For many indigenous writers and makers working within film, how to approach the camera is a critical, political issue. Many of the issues at stake can be found in the film and writings of pioneering filmmakers Barry Barclay and Merata Mita, who broke ground in telling indigenous stories on both the small and silver screen.

Working from the shore is a series of panel discussions that consider how the work of Māori filmmakers Barry Barclay and Merata Mita has informed contemporary understandings and approaches to moving image within the realms of filmmaking, film theory and the visual arts. What we hope will emerge from across these three panels are the commonalities of concerns shared by indigenous filmmakers, artists and theorists — the historical struggles of sovereign representation, the importance of representation, and the ethics of working within communities — as well as some of the diverging ways in which contemporary makers understand the camera today.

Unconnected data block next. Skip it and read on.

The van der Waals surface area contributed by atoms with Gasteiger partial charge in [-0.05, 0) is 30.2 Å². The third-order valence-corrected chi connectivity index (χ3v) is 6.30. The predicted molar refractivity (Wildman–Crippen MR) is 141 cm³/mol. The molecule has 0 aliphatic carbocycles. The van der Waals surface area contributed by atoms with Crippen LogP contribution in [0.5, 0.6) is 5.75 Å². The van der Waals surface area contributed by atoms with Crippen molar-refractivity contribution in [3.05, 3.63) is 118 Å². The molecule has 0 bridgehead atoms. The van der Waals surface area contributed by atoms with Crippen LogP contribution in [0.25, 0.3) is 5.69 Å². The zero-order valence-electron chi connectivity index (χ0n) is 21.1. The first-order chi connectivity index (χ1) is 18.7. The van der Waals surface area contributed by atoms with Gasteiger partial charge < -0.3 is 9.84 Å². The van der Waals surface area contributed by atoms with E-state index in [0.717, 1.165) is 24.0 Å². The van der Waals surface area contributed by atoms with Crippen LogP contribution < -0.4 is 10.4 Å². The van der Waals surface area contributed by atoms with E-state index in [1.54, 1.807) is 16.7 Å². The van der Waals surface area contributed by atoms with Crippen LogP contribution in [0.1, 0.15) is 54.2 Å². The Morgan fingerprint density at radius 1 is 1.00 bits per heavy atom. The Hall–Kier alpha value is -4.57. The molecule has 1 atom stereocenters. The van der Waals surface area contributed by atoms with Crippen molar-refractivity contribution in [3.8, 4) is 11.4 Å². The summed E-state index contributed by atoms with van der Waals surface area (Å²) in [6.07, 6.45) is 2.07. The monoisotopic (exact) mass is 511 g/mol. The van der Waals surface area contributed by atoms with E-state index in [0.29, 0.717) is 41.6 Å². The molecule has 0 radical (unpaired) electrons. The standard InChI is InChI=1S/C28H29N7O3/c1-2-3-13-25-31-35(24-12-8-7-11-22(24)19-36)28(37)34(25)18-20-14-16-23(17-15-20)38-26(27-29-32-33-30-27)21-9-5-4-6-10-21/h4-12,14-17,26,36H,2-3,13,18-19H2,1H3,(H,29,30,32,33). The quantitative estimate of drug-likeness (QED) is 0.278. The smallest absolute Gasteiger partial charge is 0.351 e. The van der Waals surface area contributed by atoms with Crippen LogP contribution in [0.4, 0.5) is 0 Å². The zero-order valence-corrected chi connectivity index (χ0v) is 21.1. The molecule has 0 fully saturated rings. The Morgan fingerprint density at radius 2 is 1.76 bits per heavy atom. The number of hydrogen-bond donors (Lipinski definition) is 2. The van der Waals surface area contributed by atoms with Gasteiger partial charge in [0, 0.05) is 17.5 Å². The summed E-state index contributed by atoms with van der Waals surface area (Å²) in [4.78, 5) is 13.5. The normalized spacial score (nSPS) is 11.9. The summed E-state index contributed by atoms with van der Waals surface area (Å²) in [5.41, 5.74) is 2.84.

Panel discussions: 
Filmmaking: Heperi Mita, Sima Urale, Pita Turei
Film theory: Angela Moewaka Barnes, Ella Henry, Christina Milligan
Visual Arts: Robert George, Nova Paul, Tuafale Tanoa’i, aka Linda T.

Image: Tuafale Tanoa’i, aka Linda T., Memories of Merata Mita (still), 2018, film

Lopdell Theatre | Saturday 22 September, 11am – 4.30pm
$20 per person, $15 concession (price includes catered lunch)

Supported by Creative New Zealand

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